Once you know what your data and any other information can tell you, then you can start to think about what you might need to make changes to. If the behavior is the same as it was before you started intervention, the next step is to find out if your behavior strategies are actually being implemented the way they’re supposed to be. I’m not saying that the staff is purposefully not implementing your behavior plan, I’m not saying that, but maybe they are finding it hard to implement the plan in their setting, maybe the plan’s not a good fit for the setting that they’re in, so give them a chance to tell you what’s working for them and what’s not.
Go through the elements of the plan and find out if they are implementing it. Maybe they forgot about an element, “Oh, I forgot we were using a social story. I forgot we were using option cards for that. I forgot I was supposed to be preparing him for that class.” That’s okay. Don’t penalize them for that but it does help to know that it was not being implemented because then that tells you don’t throw out the plan, just go through and implement it better, and see if that helps.
At this stage, I just sit down and talk with them, and I go through the plan and find out what’s working, and what’s not, what’s been implemented and what’s not. I find out how they feel about implementing the plan too. Maybe they thought that they could implement something, then when they went to do it, it was like, “Oh my gosh, it was a nightmare.” We couldn’t trade off the materials. We always found the materials weren’t where they needed to be. This token board was always in the other classroom,” or something like that. That’s troubleshooting. You’ve got to be able to troubleshoot those things.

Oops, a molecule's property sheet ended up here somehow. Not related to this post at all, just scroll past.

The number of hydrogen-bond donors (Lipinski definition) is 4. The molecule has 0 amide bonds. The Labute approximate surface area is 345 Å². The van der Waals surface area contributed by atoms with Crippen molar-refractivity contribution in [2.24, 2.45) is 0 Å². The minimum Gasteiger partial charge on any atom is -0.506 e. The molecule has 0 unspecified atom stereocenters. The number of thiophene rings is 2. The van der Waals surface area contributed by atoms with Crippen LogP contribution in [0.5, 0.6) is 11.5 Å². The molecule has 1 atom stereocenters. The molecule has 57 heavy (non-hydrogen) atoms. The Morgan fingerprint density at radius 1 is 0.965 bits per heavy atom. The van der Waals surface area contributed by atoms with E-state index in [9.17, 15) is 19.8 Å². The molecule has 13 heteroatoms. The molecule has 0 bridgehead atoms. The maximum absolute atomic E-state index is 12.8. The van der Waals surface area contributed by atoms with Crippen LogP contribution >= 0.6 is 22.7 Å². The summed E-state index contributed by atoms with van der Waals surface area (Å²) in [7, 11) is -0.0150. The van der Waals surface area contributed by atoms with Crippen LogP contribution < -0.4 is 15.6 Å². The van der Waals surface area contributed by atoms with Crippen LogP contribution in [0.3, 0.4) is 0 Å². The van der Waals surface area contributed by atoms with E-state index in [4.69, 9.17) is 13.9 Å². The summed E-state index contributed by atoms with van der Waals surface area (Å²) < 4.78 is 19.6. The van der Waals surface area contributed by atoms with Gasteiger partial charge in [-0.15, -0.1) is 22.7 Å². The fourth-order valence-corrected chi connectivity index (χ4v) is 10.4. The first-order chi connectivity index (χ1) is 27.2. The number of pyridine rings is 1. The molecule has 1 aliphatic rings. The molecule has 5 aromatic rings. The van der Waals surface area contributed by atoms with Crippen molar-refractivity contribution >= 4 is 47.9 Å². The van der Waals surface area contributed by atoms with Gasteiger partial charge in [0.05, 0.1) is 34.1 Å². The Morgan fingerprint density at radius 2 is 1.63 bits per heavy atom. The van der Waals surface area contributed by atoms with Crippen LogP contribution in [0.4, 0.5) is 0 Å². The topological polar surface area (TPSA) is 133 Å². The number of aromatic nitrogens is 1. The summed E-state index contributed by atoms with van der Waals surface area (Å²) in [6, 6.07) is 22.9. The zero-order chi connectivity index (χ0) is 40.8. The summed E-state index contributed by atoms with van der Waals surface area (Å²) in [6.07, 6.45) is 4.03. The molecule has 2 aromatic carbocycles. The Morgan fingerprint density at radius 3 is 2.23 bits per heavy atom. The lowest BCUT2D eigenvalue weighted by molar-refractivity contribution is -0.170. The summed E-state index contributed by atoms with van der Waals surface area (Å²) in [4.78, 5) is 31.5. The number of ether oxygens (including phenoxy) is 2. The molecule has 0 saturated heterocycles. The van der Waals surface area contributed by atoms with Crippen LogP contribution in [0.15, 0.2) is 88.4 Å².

Those might be where the whole thing is falling apart. Let’s not throw out the plan until we’ve troubleshooted those issues. This is a good time for them to tell you what’s not working so that you can solve the problem. It’s also a good time for them to tell you things like maybe the student is rejecting the strategy.
That happens a ton with my students in general education, my students in high school and junior high who are like, “I don’t want to look different than the rest of the kids. Don’t give me that card.” I need to then figure out what we’re going to do with that because we’re giving him a travel card or we’re giving him a point system and he doesn’t want to be caught dead with that. We need to figure out how we’re going to make this work. That’s something we have to figure out.
If something isn’t being implemented for whatever reason, then you brainstorm what to do instead, not everything is a good fit so sometimes, we need to make changes. Just remember that one solution is not the only solution. We can always find a different solution.